The Nuclear Football
Image Credit: Flickr / Bill S

The Nuclear Football

 
 

The other day I had an interesting conversation with a senior Indian official. I asked him whether the Indian prime minister, like the US president, carries the football with him whenever he leaves New Delhi for domestic or foreign visits. He looked at me curiously for a few moments and asked me: ‘Are you nuts? Obama may, but Manmohan Singh isn’t a football fan. And why the *@#% should he carry a football even he’s a football fan?’

Undeterred, I quickly explained that I meant ‘the’ football — the small briefcase that the US president always carries with him containing launch codes for a nuclear attack in the event he needs to authorize one when away from the White House. The official regained his composure and told me he didn’t wish to be drawn into forbidden territory.

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So I asked him whether he was aware of a recent news story based on the testimony of Bob Graham, head of the Commission on the Prevention of Weapons of Mass Destruction Proliferation and Terrorism, at a US Congressional hearing. The official said he was aware that Graham had said that Pakistan could surreptitiously slip nukes to the Taliban for use against India if a war-like situation were to develop between India and Pakistan. He also said that such fears were real, and the very fact that a US lawmaker had spoken about it lent authenticity to such a scenario.

I disagree, and explained why this ‘real’ threat was not actually all that real. To set off a nuclear weapon, first the secret PIN of the weapon has to be fed into its control system. Every single nuke has a PIN and the football is nothing but a compilation of these PINs. The Indian prime minister controls the nuclear button, while in the case of Pakistan this prerogative is with the chief of army staff. No jihadi outfit can have access to the PIN, until and unless it is given to them by the Pakistani army chief. Pakistan is a professional army and it knows that it will not be able to deny its complicity if the jihadis were to explode a nuclear bomb on India. Under that eventuality, India would no longer be constricted by its unilaterally announced ‘no first use’ policy and would have full right to launch a quick and comprehensive nuclear attack on Pakistan.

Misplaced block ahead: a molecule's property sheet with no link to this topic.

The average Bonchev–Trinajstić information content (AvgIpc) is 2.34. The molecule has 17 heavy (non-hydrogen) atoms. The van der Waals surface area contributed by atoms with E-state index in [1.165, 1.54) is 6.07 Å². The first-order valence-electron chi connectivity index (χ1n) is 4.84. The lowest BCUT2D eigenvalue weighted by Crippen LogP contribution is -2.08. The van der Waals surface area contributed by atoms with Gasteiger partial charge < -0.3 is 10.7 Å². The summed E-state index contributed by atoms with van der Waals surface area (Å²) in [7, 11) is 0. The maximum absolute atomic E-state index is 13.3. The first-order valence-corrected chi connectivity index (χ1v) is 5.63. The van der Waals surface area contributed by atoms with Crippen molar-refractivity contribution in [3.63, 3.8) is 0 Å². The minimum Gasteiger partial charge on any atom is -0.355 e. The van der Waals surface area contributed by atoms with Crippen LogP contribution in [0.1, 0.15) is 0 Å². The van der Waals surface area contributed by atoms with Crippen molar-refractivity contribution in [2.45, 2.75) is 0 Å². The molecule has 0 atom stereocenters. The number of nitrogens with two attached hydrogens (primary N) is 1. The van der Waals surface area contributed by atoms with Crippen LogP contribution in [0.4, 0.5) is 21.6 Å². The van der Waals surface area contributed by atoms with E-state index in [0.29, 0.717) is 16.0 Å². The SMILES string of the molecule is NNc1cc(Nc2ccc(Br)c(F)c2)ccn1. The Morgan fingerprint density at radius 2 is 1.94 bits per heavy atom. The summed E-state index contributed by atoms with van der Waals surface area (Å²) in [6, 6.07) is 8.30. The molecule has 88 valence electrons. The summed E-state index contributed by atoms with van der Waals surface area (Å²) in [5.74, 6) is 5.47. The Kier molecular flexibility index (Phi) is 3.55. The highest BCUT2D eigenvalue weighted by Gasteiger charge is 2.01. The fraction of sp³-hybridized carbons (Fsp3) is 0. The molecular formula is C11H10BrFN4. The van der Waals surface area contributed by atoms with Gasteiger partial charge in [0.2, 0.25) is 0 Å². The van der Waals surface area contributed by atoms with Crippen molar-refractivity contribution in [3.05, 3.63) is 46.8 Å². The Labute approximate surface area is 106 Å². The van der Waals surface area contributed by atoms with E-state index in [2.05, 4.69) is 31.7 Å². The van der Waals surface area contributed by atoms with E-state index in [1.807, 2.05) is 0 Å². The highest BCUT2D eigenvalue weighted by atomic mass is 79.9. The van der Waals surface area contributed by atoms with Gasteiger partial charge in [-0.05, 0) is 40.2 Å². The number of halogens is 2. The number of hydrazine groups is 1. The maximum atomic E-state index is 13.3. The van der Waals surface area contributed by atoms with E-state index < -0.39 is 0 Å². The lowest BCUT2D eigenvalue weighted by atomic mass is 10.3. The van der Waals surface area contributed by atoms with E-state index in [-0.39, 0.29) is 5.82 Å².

The official listened to me attentively as I spoke for about ten minutes on why Pakistan covertly slipping over a nuclear bomb to jihadis was a red herring. At the end of it, he came to the door to see me off but I remained as uneducated on the question I put him as when I had entered his room. Will someone answer my question? Let there be light!

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